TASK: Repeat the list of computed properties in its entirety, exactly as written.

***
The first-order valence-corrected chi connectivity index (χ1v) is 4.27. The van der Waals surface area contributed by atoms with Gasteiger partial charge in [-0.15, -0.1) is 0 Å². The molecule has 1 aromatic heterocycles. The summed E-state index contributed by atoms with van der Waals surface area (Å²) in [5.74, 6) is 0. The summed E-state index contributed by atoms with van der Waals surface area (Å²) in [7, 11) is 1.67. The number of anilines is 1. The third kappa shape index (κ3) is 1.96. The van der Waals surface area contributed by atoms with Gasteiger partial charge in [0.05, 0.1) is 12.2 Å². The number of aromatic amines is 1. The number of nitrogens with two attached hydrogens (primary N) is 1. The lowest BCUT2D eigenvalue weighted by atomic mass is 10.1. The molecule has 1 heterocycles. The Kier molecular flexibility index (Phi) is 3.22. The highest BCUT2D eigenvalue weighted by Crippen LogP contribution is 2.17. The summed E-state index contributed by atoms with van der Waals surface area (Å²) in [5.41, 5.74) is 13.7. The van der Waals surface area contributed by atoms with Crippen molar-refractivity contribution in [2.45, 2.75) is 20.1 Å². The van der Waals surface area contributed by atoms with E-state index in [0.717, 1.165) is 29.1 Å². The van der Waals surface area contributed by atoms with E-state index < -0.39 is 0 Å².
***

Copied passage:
The first-order valence-corrected chi connectivity index (χ1v) is 4.27. The van der Waals surface area contributed by atoms with Gasteiger partial charge in [-0.15, -0.1) is 0 Å². The molecule has 1 aromatic heterocycles. The summed E-state index contributed by atoms with van der Waals surface area (Å²) in [5.74, 6) is 0. The summed E-state index contributed by atoms with van der Waals surface area (Å²) in [7, 11) is 1.67. The number of anilines is 1. The third kappa shape index (κ3) is 1.96. The van der Waals surface area contributed by atoms with Gasteiger partial charge in [0.05, 0.1) is 12.2 Å². The number of aromatic amines is 1. The number of nitrogens with two attached hydrogens (primary N) is 1. The lowest BCUT2D eigenvalue weighted by atomic mass is 10.1. The molecule has 1 heterocycles. The Kier molecular flexibility index (Phi) is 3.22. The highest BCUT2D eigenvalue weighted by Crippen LogP contribution is 2.17. The summed E-state index contributed by atoms with van der Waals surface area (Å²) in [5.41, 5.74) is 13.7. The van der Waals surface area contributed by atoms with Crippen molar-refractivity contribution in [2.45, 2.75) is 20.1 Å². The van der Waals surface area contributed by atoms with E-state index in [0.717, 1.165) is 29.1 Å². The van der Waals surface area contributed by atoms with E-state index < -0.39 is 0 Å².